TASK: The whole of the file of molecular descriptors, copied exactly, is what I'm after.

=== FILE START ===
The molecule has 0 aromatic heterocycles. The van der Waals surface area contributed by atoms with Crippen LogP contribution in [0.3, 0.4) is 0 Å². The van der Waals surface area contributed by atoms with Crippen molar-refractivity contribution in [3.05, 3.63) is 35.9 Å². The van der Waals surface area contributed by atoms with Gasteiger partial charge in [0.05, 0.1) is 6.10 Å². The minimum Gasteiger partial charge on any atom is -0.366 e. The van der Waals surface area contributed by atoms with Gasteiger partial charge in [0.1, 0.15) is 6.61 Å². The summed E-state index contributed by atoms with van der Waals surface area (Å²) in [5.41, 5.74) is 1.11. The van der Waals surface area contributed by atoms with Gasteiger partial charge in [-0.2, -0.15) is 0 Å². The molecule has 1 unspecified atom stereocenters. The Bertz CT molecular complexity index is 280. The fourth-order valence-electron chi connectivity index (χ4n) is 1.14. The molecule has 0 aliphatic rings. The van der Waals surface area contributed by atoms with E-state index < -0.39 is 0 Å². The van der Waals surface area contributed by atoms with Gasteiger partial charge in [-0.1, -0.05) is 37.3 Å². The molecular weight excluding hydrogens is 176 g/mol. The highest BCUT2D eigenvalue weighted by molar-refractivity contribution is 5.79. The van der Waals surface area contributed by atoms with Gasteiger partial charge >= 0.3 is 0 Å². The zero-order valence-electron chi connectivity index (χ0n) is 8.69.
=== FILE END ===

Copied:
The molecule has 0 aromatic heterocycles. The van der Waals surface area contributed by atoms with Crippen LogP contribution in [0.3, 0.4) is 0 Å². The van der Waals surface area contributed by atoms with Crippen molar-refractivity contribution in [3.05, 3.63) is 35.9 Å². The van der Waals surface area contributed by atoms with Gasteiger partial charge in [0.05, 0.1) is 6.10 Å². The minimum Gasteiger partial charge on any atom is -0.366 e. The van der Waals surface area contributed by atoms with Gasteiger partial charge in [0.1, 0.15) is 6.61 Å². The summed E-state index contributed by atoms with van der Waals surface area (Å²) in [5.41, 5.74) is 1.11. The van der Waals surface area contributed by atoms with Gasteiger partial charge in [-0.2, -0.15) is 0 Å². The molecule has 1 unspecified atom stereocenters. The Bertz CT molecular complexity index is 280. The fourth-order valence-electron chi connectivity index (χ4n) is 1.14. The molecule has 0 aliphatic rings. The van der Waals surface area contributed by atoms with E-state index < -0.39 is 0 Å². The van der Waals surface area contributed by atoms with Gasteiger partial charge in [-0.1, -0.05) is 37.3 Å². The molecular weight excluding hydrogens is 176 g/mol. The highest BCUT2D eigenvalue weighted by molar-refractivity contribution is 5.79. The van der Waals surface area contributed by atoms with Gasteiger partial charge >= 0.3 is 0 Å². The zero-order valence-electron chi connectivity index (χ0n) is 8.69.